By Charlie Phillips | October 1, 2017
Even as anticipation builds for the next installments in the Star Wars film saga, The Last Jedi and the as yet unnamed Han Solo movie, there is also an undercurrent of worry. Directors Phil Lord & Christopher Miller were fired from the set of the Han Solo movie and replaced by Ron Howard, while the erstwhile director of Episode IX, Colin Trevorrow was fired after a dispute with Lucasfilm president Kathleen Kennedy.
Subsequently, J.J. Abrams is now playing the revanchist and is slated to be Episode IX’s director. People naturally want future Star Wars movies to be enjoyable and all of this instability and conflict raises the specter of doubt. Obviously without a network of Bothan Spies we’ll never know the full details of what’s going on behind closed doors, but we can at least examine Lucasfilm’s public statements and try to read the tea leaves as it were.
For Phil Lord and Christopher Miller, the reason given is “different creative visions on the film.” For Colin Trevorrow, they said their “visions for the project differ.” Lucasfilm’s press releases may not be loquacious but I’m inclined to take them at their word. Both the Lord & Miller duo and Trevorrow have proven themselves to be commercially successful and creatively celebrated filmmakers, Disney wouldn’t have fired them lightly.
This also isn’t the first time the new batch of Star Wars have hit a snag creatively. You may remember the Rogue One controversy when reshoots were scheduled late in the game, leading many to worry that the movie would be disjointed and perhaps not even that entertaining. And while I can’t speak to everyone’s tastes, I found Rogue One to be enjoyable and there was no sign of the critical and financial backlash that accompanies a true cinematic stinker.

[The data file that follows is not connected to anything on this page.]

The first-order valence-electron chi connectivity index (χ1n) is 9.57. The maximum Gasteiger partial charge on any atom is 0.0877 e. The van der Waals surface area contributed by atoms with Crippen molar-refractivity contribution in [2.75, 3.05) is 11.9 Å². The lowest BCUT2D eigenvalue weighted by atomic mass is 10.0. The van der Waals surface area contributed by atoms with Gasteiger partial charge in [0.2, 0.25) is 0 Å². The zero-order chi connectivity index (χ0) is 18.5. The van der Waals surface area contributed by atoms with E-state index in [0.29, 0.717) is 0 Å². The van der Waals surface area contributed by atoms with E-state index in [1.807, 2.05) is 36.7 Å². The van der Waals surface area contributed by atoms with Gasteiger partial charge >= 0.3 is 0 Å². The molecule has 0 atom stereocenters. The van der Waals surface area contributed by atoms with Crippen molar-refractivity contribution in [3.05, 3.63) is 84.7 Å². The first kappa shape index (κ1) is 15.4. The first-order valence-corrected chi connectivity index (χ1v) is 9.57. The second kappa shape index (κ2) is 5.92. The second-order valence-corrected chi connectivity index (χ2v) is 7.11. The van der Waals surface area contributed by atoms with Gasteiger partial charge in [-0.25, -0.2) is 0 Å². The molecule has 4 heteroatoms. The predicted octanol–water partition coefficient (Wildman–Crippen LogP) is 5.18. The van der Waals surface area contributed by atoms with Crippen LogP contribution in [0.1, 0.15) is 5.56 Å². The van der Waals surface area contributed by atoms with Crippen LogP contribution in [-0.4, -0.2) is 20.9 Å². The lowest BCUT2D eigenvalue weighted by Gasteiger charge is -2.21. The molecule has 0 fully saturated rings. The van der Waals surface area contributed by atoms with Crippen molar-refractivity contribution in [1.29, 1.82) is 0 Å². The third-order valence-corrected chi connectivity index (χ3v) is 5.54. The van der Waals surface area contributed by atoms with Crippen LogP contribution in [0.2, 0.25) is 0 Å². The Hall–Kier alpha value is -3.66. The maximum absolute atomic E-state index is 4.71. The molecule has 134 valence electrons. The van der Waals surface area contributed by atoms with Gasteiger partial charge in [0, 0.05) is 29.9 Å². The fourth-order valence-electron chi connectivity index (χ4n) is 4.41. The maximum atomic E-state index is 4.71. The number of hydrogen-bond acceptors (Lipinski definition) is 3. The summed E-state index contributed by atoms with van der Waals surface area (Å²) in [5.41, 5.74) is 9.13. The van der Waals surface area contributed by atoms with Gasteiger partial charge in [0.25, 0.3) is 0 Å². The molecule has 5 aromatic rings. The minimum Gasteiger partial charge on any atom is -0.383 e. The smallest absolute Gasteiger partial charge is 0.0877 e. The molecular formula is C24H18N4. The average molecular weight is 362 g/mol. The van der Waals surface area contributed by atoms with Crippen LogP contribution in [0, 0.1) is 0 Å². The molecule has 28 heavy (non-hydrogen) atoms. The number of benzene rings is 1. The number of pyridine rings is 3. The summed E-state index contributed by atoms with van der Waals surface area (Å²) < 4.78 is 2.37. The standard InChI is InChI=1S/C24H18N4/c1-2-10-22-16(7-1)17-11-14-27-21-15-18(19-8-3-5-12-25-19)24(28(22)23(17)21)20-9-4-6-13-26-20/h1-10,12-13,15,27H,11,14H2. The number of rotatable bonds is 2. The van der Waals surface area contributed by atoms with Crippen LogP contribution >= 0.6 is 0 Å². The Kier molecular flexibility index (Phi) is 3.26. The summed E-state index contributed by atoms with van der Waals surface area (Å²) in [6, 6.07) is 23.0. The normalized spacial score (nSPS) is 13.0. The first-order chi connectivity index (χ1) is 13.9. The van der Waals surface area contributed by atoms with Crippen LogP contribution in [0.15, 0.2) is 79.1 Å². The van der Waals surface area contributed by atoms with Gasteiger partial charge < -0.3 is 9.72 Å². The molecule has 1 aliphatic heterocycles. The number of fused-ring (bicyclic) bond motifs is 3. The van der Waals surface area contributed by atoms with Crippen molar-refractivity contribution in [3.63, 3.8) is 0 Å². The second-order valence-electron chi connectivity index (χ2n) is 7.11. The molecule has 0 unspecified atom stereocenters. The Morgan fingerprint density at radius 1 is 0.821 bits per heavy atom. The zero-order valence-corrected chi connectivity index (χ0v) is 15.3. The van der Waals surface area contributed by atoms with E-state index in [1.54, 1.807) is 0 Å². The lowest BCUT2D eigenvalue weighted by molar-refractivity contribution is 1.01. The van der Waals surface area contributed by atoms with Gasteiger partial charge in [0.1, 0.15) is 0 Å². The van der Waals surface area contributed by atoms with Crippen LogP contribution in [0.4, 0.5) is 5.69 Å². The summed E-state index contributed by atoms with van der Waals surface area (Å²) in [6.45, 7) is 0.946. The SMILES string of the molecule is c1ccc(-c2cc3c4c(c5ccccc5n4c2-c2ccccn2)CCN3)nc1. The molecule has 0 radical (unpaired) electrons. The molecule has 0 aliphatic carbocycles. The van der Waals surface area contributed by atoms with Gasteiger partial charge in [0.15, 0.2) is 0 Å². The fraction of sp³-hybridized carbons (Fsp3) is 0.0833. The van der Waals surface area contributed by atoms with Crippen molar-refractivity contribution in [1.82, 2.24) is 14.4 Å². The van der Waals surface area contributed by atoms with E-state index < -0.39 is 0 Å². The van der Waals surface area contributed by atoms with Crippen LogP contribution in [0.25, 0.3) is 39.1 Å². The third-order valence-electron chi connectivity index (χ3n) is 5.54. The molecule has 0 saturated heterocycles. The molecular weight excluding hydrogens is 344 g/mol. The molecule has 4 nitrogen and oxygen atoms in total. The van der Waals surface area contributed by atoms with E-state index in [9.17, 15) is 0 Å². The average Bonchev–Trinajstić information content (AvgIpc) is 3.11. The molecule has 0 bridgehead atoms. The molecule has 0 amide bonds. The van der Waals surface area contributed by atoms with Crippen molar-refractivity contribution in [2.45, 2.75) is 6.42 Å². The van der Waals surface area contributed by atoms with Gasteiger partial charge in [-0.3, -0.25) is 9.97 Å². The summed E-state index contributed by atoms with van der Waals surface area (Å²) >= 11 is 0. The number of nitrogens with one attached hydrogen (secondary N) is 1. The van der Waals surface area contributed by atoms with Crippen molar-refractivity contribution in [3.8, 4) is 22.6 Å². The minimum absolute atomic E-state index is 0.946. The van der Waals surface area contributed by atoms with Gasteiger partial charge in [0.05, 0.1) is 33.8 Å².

Ultimately, I’d say that losing two directors while in production is out of the ordinary but not unusual. Major Hollywood films have creative sign offs and ons quite regularly; to the extent that Star Wars sees this happen more often is most likely due to its higher profile and its need for a cohesive franchise.
In many ways, this spate of Star Wars spinoff movies is emblematic of the cinematic side of the saga usurping the function of the Expanded Universe and all of the creative dust-ups that have happened within it. In years past, the story of a young Han Solo might have been told through a comic book series or perhaps a novel. But now that it’s going to be a movie, the stakes are higher. Millions of people are going to see it and they expect it to “feel” like a classic installment of the saga. That’s quite a tall order.
So how should we feel about this? Personally I wouldn’t worry too much about what goes on behind the scenes. Whatever creative differences are occurring aren’t yours to worry about and ultimately aren’t indicative of how the movie will turn out. Plenty of films have gone on from troubled productions to become beloved classics, while plenty of no muss, no fuss productions come out as fun as a wet Wookie.
Your focus determines your reality. So why not focus on the fun part of Star Wars, reading the comics, watching the movies, etc, instead of the horse race business side of things?
In the year 400 BC, Zeus in the form of a golden beam of light visited a mortal woman. The result of this union was a demigod! Charlie Phillips . . . is not that demigod, but he is a fan of non sequitur, and comic books too if you can believe it. Charlie is a student at James Madison University where he studies Media Arts and Design. Currently he works as a writer for ComicBlitz and in television development.